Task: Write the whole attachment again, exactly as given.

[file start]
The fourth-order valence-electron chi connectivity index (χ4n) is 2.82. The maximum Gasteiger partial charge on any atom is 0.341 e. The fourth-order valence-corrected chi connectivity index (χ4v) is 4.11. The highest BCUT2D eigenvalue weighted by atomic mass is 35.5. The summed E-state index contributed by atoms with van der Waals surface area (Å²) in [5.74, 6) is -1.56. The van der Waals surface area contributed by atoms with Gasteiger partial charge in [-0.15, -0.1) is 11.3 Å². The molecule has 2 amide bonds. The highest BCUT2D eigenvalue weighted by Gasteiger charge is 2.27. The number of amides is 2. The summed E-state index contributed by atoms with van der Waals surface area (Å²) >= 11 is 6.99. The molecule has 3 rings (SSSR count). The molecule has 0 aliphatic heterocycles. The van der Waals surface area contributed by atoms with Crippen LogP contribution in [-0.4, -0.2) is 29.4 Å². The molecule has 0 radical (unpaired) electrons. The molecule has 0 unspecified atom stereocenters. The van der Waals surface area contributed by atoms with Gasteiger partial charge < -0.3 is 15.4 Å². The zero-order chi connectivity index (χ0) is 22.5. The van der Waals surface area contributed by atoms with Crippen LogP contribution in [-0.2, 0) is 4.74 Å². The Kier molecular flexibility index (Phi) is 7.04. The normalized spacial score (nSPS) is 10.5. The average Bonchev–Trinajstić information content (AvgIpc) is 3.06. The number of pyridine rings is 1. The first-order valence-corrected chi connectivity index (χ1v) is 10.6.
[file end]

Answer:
The fourth-order valence-electron chi connectivity index (χ4n) is 2.82. The maximum Gasteiger partial charge on any atom is 0.341 e. The fourth-order valence-corrected chi connectivity index (χ4v) is 4.11. The highest BCUT2D eigenvalue weighted by atomic mass is 35.5. The summed E-state index contributed by atoms with van der Waals surface area (Å²) in [5.74, 6) is -1.56. The van der Waals surface area contributed by atoms with Gasteiger partial charge in [-0.15, -0.1) is 11.3 Å². The molecule has 2 amide bonds. The highest BCUT2D eigenvalue weighted by Gasteiger charge is 2.27. The number of amides is 2. The summed E-state index contributed by atoms with van der Waals surface area (Å²) >= 11 is 6.99. The molecule has 3 rings (SSSR count). The molecule has 0 aliphatic heterocycles. The van der Waals surface area contributed by atoms with Crippen LogP contribution in [-0.4, -0.2) is 29.4 Å². The molecule has 0 radical (unpaired) electrons. The molecule has 0 unspecified atom stereocenters. The van der Waals surface area contributed by atoms with Gasteiger partial charge < -0.3 is 15.4 Å². The zero-order chi connectivity index (χ0) is 22.5. The van der Waals surface area contributed by atoms with Crippen LogP contribution in [-0.2, 0) is 4.74 Å². The Kier molecular flexibility index (Phi) is 7.04. The normalized spacial score (nSPS) is 10.5. The average Bonchev–Trinajstić information content (AvgIpc) is 3.06. The number of pyridine rings is 1. The first-order valence-corrected chi connectivity index (χ1v) is 10.6.